[Most recent in Planetizen: Huntington Beach Mounts Legal Challenge to State-Mandated Density, February 27, 2023]
To put the November 13 ruling into context, it’s helpful to go back to March 9 when the city filed its lawsuit against the state and the Southern California Association of Governments, the region’s metropolitan planning organization (MPO) in charge of determining the Regional Housing Needs Assessment, in the U.S. Central District of California in Santa Ana, the county seat. Hours earlier, state Attorney General Rob Bonta had filed suit against Huntington Beach in state court (Superior Court of Orange) for “violating state housing laws,” particularly SB 9 (2021) and laws permitting the development of accessory dwelling units.
“Though the two disputes were unrelated, it was hard not to see one as payback for the other,” reports Hillel Aron for Courthouse News Service on November 14.
The 59-page federal complaint [pdf] called the state’s actions “an unbridled power play to control all aspects of the City Council’s land use decisions in order to eliminate the suburban character of the City and replace it with a high-density mecca.”
November 13 ruling—South Lake Tahoe connection
“In his 15-page opinion [pdf], U.S. District Judge Fred Slaughter ruled Huntington Beach lacked standing to bring the suit under Article III of the Constitution, citing the 1980 Ninth Circuit opinion in City of S. Lake Tahoe v. California Tahoe Regional Planning Agency,” adds Aron.
[South Lake Tahoe appealed the decision to the U.S. Supreme Court that year which denied hearing the case.]
“This precedent precludes political subdivisions of a state like plaintiff city of Huntington Beach from asserting constitutional challenges to the validity of a state law in federal court,” wrote Slaughter.
“Huntington Beach also contended the state’s housing orders violated state environmental laws and the California Constitution,” reported Bob Egelko for the San Francisco Chronicle on Nov. 14. “But Slaughter said those claims were not based on any established California legal precedent and could be considered only in a state court.”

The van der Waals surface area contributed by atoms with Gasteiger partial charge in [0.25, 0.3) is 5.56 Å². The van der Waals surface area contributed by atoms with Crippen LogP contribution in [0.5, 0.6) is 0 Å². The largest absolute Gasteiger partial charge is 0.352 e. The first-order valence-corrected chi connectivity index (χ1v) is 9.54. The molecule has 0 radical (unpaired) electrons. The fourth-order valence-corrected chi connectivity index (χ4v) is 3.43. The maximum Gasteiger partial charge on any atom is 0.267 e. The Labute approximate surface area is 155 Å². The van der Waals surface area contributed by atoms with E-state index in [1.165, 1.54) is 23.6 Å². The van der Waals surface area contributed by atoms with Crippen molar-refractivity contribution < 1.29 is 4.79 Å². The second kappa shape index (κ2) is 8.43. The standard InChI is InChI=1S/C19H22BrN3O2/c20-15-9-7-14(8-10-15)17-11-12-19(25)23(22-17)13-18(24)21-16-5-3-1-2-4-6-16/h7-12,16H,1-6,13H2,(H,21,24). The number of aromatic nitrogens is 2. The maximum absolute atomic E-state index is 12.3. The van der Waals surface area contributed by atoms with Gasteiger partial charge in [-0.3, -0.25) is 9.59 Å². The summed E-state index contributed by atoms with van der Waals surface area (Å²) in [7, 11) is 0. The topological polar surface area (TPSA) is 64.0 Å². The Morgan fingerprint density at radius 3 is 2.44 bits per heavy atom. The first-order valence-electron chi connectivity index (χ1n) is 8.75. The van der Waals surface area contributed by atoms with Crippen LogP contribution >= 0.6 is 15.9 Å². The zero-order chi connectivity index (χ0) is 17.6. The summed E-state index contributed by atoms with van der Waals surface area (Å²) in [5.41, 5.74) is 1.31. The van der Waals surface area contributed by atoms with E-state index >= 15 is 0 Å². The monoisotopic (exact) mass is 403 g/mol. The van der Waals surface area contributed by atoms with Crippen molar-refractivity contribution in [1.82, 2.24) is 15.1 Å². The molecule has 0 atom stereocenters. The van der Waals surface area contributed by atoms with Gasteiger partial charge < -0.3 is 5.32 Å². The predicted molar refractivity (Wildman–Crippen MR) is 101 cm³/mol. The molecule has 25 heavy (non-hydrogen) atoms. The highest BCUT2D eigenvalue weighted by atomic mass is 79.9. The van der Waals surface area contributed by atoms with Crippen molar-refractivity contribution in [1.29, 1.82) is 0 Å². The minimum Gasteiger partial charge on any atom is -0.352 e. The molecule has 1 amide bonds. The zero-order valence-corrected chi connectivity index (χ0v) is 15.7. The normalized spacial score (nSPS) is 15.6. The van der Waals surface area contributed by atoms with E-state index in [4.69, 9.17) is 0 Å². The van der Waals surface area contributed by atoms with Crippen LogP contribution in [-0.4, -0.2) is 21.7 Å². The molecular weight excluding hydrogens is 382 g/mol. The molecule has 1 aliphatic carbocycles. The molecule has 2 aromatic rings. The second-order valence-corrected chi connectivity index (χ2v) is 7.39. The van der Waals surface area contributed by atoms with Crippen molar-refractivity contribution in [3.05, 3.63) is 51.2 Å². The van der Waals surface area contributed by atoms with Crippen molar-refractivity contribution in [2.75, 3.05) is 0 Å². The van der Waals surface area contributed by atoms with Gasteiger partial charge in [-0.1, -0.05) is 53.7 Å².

City Attorney Michael Gates said Huntington Beach would appeal the ruling to the 9th U.S. Circuit Court of Appeals.
California lawsuit status
The state’s lawsuit against Huntington Beach filed on March 9 was paused by an Orange County Superior Court judge on November 3 until the city’s lawsuit against the state in federal court was decided, reported Michael Slaten for The Orange County register the next day.
City Attorney Michael Gates called the judge’s decision “a huge loss” for the state and said the decision can’t be appealed.
“The state is stuck and can’t take any further action against the city for failure to adopt a housing element,” Gates said.
That was November 4. Attorney General Rob Bonta gets the last word.
“We filed [pdf] a motion [on May 1] to dismiss Huntington Beach’s federal lawsuit because we believed it was meritless. We are pleased that the court agreed,” said Attorney General Bonta in a statement on November 14.
“With this behind us, we look forward to prosecuting our state case against Huntington Beach. Everyone must do their part to address California’s housing crisis.”
Hat tip to Bob Egelko, courts reporter for the San Francisco Chronicle.